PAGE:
Vegetarian Dishes And Indian Culture Inspired New Senior Living Facility In Houston
A senior housing property in Houston being geared toward the Indian community may be a harbinger of more specialty communities to come.
Houston has a greater need for niche senior living facilities than what is being delivered, said Iggy Ignatius, the founder and chairman of ShantiNiketan International Corp., a Florida-based developer of Indian-focused active adult communities.
“I would expect such culturally sensitive communities would be welcomed by the immigrants from such countries where the food and religion are way different from the American style,” he said. “These communities also offer an alternative to those immigrants who otherwise their only option was going back to their countries after their retirement.”
Developers in Houston are designing communities that cater to the evolving needs of their clients. ShantiNiketan Houston, in planning now in Sugar Land, and the Asian-focused The Pines at Bellaire, which broke ground in June, are two senior living facilities that target specific cultures.
ShantiNiketan Houston will be the company's first site in Texas; it has three locations in central Florida. The $40M project will feature 120 single-level homes and offer one-, two- and three-bedroom units from 600 to 2,100 SF.
The homes will be grouped together and face each other with landscaping and walkways in between. A road will run behind the homes to the individual garages. Like previous communities, it will look like a series of close-knit communities with a centralized clubhouse.
The community will also feature a vegetarian kitchen, a non-vegetarian kitchen and a prayer room, offer home cleaning services and display an appreciation of Indian culture and religious beliefs through programming and services.
“Houston is one of the first settlement zones for Indian professionals coming to the U.S.,” ShantiNiketan International Corp. CEO Vino Pajanor said. “Therefore, Houston is one of the priority areas.”
The developer is in the final stages of negotiations on a parcel of about 20 acres near Sugar Land but has already sold multiple units and reserved a few for rent. The developer expects to break ground in the first half of 2019 and wrap up construction in 2022.
While the ShantiNiketan communities are open to anyone 55 years old and older, 80% of the residents are retired doctors and engineers of Indian origin. The vision behind the company is to create an environment that will remind residents of their homeland.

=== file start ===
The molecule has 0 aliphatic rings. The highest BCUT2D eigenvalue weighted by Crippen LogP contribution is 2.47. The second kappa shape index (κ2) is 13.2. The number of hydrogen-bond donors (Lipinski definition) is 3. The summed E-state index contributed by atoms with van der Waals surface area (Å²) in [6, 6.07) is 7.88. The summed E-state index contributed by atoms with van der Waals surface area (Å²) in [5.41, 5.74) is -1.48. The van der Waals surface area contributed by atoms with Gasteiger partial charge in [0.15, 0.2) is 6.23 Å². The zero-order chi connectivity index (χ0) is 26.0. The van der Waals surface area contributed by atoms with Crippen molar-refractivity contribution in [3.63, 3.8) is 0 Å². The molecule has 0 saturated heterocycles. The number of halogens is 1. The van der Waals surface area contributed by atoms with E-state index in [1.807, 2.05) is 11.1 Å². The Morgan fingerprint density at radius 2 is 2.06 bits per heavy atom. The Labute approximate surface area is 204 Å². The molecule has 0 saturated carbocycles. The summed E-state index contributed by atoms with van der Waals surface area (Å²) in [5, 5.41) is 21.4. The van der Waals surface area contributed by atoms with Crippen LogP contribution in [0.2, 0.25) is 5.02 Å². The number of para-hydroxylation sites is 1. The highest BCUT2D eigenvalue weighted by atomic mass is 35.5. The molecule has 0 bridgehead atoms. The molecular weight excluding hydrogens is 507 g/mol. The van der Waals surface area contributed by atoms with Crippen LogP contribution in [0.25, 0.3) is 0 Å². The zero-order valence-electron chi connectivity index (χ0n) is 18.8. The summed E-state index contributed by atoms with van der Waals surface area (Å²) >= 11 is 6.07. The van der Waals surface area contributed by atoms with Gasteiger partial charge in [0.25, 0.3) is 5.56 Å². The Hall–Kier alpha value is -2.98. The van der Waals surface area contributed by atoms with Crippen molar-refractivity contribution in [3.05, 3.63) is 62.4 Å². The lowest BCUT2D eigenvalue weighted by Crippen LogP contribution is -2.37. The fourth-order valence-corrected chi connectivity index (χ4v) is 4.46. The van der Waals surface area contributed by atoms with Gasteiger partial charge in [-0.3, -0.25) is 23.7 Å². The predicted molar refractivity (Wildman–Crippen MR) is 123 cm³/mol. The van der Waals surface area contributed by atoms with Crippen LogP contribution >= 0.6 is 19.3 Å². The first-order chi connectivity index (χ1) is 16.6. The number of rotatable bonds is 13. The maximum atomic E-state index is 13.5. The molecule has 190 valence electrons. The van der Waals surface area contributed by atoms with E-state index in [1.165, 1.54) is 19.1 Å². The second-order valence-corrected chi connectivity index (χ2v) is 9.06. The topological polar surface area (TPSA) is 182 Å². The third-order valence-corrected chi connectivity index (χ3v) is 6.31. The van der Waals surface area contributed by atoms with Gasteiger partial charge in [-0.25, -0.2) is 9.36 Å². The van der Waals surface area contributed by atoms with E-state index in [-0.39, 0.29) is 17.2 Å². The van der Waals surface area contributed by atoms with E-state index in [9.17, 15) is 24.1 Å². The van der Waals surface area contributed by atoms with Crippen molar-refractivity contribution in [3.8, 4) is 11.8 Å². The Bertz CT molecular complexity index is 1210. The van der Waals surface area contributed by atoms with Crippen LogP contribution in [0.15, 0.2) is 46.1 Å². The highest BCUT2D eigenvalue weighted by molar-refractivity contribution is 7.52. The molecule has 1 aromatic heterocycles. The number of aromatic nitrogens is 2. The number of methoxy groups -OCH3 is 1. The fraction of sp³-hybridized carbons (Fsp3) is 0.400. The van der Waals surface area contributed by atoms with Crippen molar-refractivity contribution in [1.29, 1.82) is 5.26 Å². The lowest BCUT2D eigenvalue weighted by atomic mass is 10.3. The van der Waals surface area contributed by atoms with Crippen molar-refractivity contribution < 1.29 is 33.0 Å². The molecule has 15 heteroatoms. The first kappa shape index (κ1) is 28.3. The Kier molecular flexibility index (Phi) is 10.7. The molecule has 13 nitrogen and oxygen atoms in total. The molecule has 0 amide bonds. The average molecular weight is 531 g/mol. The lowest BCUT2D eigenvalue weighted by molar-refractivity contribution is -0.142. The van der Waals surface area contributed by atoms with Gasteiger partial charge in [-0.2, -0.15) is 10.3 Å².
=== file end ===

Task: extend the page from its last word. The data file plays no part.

Many of the residents would prefer to move back to India, but can’t for a number of reasons, including that their children and grandchildren live in the U.S. or they lost ties with their families back in India, Pajanor said.
“Since these people were born in their own country and were brought up in that culture, they tend to yearn for that in their old age,” Ignatius said.
All of ShantiNiketan's projects are crowdfunded with the capital needed obtained from the early buyers, who will share in the profits. So far, the group has secured enough funding to start construction in Houston. After completion, if there is still a demand for more homes, Ignatius will look to acquire additional land for a subsequent community.
Senior housing appealing to a specific ethnic group is popping up around town. The Pines at Bellaire, a 143-unit, three-story project near Chinatown, will offer Chinese and Vietnamese dishes, bilingual staff and an outdoor garden.
Houston’s diverse population and strong international business presence within the oil industry and beyond support the need for more culturally niche senior living communities, Colliers International Vice President Elena Bakina said. She will speak at Bisnow's senior housing event Sept. 27.
“Houston is the energy capital of the world,” Bakina said. “It brings people from all of the world. A lot of those families are staying and their parents are aging here. They will eventually look for senior care facilities."
Learn more about senior housing developments in Houston at the Bisnow Houston Silver Tsunami event on Sept. 27.